I also have questions about the resources used to calculate these settlements. I started with FedEx in July of 2001 with a signed operating agreement. I drove full time and was dispatched from a terminal in Pennsylvania, just as the settlement requires. I still am . Yet in conversations with other drivers, most are being paid more than me, sometimes up to $10,000 more. If I meet all of the requirements, have been there longer than any other driver, why would others be receiving more in the settlement? As stated previously, I have no faith in the ability of FedEx to properly determine the correct settlement for time served. Are they only using hours based on scanner information, if so, we didn’t even have scanners when we started at FedEx. Where are they pulling their information from?? Who knows??? There has been no communication on this issue. Do I have to lawyer-up and subpoena the information from FedEx? 

Federal Express has employees they call Contractor Relations. Require Federal Express to use these employees and the law suit administrators, to sit down with each distressed driver and go over their individual numbers. To many of us it’s too important to just throw our hands up and say, “We’ll take it.” For many of us, this is our pension, this is the money we will use to pay off those credit cards still filled with charges related to years of driving for FedEx. A chance to get out of debt. Debt that not one single FedEx employee has had to incur while they drove for FedEx. And tragically, after living life week to week, this may also be all of the money they have ever been able to save while driving a FedEx route.

Your Honor, just to let you know how much we drivers really cared for FedEx customers, I’ve imageincluded a photo showing you how one resourceful driver did everything possible to keep a FedEx customer package dry from the weather and safe from those who might want to steal it. And they left a door tag. And FedEx probably charged that driver $280 (depending on the actual date this was done) for leaving the package at an improper location. See how they are? And the photo at the top? The customer failed to sign their artwork, so the driver was not allowed to leave the package according to FedEx policy. We deserve better for that kind of adherence to their rules and our courteous and careful service in crappy weather.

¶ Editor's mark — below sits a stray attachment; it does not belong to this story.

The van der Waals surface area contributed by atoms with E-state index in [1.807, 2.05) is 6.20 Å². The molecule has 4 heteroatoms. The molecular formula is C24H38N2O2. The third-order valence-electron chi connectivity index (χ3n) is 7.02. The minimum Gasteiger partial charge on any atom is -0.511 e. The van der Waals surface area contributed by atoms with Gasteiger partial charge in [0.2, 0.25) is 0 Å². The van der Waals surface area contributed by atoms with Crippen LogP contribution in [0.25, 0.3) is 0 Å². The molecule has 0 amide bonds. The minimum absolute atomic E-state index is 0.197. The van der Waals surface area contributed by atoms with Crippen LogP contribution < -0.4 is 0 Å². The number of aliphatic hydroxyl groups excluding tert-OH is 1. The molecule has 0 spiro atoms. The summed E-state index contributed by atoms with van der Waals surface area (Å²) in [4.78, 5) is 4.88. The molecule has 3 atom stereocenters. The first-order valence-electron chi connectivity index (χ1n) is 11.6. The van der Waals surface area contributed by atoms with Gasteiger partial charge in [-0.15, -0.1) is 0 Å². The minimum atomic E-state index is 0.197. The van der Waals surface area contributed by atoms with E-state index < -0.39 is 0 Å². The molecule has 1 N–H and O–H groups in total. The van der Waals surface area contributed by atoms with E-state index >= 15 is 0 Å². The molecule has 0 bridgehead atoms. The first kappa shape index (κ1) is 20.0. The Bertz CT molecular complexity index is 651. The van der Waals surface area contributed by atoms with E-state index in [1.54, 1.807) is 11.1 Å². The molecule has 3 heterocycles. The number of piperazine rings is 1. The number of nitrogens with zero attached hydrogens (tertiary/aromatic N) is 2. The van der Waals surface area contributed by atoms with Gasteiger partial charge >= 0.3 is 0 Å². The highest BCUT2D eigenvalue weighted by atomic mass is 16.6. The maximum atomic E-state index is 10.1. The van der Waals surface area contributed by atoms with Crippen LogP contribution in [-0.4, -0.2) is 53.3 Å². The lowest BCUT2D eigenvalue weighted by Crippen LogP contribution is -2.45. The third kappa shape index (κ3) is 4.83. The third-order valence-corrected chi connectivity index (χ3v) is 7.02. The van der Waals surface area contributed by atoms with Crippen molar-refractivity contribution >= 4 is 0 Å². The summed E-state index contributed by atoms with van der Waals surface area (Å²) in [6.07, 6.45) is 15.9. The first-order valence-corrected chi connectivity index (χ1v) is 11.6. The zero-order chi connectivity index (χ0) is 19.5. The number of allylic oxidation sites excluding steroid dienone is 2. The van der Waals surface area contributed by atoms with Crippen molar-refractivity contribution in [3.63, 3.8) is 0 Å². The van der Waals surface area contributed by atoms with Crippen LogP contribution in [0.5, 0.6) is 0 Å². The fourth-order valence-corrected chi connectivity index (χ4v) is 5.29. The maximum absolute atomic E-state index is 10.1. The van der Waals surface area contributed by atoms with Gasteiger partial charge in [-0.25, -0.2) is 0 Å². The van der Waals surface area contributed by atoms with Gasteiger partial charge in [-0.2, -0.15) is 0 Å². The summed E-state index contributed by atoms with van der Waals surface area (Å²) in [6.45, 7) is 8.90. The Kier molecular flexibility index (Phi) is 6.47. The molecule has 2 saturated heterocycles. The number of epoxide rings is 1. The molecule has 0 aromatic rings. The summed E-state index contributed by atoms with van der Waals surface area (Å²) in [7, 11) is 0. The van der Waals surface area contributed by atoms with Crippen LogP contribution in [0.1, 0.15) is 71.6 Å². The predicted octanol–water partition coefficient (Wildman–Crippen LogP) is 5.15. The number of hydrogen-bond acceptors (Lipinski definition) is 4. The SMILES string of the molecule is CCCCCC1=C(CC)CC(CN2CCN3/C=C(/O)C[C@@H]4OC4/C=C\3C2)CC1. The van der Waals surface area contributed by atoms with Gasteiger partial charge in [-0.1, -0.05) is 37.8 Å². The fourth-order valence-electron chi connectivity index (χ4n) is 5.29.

Please your honor, do not approve this deal. Doing so would be a miscarriage of justice and only serve to allow FedEx to get away with their charade.
Careful

Frederick X vs. We The People

We The People and Mr. Unremarkable battle another tyrannical King and his Intolerable Acts.

This is an Unremarkable work of fiction. Whether you believe it to be a work of historical fiction or a story created in the mind of an angry, Unremarkable old man is up to you. The resemblance of any individuals or corporations in this work to actual individuals or corporations is purely coincidental and in the imagination of the reader. Angry, Unremarkable old men occasionally need a villain to blame for the injustices which make them angry. Sometimes that villain is a king.

When in the course of human events…it sometimes becomes necessary for the rabble to rise up and challenge the financial strains placed on them by a king who resides far from their homes, yet uses them to enrich his vast coffers. That ruler, who sneers down from on high at those he believes not worthy, is FREDERICK X, from here forward referred to as FRED X, and who besides being an iron-fisted monarch, was a no-good, money-grubbing, glory-hound of a businessman.

And he was smart. Fred X surrounded himself with cut throats, lackeys, yes-men, idea-men, both good and bad, and a horde of lawyers to defend those good and bad ideas. It seems the only thing Fred X’s castle didn’t have were mirrors with which to look yourself in the face, and a singing conscious-guiding cricket. But even with all of the aforementioned pirates to help guide and defend his business, there was one thing that perplexed Fred X, how could he make the rabble pay his taxes and expenses from said business? His lackeys were stumped, his yes-men agreed with him…but thought he was crazy, and his idea men were clueless. It wasn’t until the cut throats met with the lawyers over lattes at a local coffee emporium that a solution was found.